Of course all this is now hypothetical, as far as the UK and Syria are concerned. But anyone who disagrees with the scenario outlined above needs to list the nine members of the present Security Council who might be open to persuasion to vote for us to bomb and rocket Syria. I can’t see it.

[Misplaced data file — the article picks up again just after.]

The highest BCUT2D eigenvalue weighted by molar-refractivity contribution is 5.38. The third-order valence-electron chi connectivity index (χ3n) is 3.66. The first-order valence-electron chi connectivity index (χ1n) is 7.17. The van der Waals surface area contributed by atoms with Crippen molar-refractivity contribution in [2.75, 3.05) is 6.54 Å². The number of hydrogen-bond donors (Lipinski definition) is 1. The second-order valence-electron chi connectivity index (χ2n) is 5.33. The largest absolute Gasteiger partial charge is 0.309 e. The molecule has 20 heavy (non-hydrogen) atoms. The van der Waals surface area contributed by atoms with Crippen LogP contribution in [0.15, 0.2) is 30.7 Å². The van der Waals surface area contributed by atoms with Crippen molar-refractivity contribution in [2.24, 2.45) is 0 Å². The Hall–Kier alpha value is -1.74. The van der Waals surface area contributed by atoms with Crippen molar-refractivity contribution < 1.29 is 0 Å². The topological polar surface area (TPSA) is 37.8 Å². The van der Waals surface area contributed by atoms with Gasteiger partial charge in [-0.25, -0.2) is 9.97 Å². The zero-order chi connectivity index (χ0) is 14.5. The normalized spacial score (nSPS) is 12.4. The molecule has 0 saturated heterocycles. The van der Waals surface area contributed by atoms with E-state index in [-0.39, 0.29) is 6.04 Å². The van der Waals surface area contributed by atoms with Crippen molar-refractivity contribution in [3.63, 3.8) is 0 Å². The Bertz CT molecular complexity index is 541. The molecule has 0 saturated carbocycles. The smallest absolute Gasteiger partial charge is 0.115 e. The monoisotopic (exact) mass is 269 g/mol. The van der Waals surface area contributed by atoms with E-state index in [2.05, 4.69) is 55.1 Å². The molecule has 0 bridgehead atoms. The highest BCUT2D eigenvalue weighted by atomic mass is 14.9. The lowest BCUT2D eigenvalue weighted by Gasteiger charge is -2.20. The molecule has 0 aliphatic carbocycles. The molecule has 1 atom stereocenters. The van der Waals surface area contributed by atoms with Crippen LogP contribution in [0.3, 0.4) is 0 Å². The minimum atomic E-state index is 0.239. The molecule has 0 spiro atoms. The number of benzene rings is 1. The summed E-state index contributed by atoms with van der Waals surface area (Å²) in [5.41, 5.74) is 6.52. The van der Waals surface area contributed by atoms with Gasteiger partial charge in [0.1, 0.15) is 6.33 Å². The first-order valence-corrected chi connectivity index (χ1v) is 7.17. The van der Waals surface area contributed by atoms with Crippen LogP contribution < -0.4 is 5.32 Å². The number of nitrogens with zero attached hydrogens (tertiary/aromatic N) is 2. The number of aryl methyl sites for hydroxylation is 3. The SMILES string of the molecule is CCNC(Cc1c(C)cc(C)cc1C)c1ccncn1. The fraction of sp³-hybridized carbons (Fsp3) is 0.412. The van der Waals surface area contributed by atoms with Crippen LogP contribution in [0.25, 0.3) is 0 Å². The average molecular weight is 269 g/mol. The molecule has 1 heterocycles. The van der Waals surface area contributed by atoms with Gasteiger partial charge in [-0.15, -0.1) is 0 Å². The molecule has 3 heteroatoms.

I am massively relieved that this marks the end of any idea of Britain joining in a foolish, counter-productive, pointless, dangerous military enterprise which would almost certainly be illegal under international law, undermine the authority of the UN and the Charter, kill innocent people for no discernible reason, and fail to deter future use of chemical weapons by the Assad government. We’re well out of it. Enough MPs reflected a sane and humane public opinion that was strongly against yet another intervention in a middle east country which poses no conceivable threat to British interests, to make it impossible for Cameron to commit this major blunder. It’s just a huge pity that Ed Miliband, as leader of the Labour Party, didn’t say loud and clear that there was no case for our military intervention in Syria and above all that such intervention would be illegal and insupportable without the authority of the UN Security Council. He had the perfect opportunity to say precisely that; but he failed to take it, perhaps because of the hot breaths of the New Labour perpetrators of the Iraq disaster down his neck. Still, by insisting (presumably under pressure from his own MPs who were rightly opposed to a strike against Syria in any circumstances) on increasingly stringent conditions for Labour to support military action, Miliband forced the government to retreat further and further from its original intention of launching a virtually immediate attack on Syria, and helped to create a space for MPs of all parties to ask devastating questions about the government’s plans to which ministers had no answers. MPs of all parties accurately reflected public opinion, and forced a delusional government to bow to it. A victory for all of us.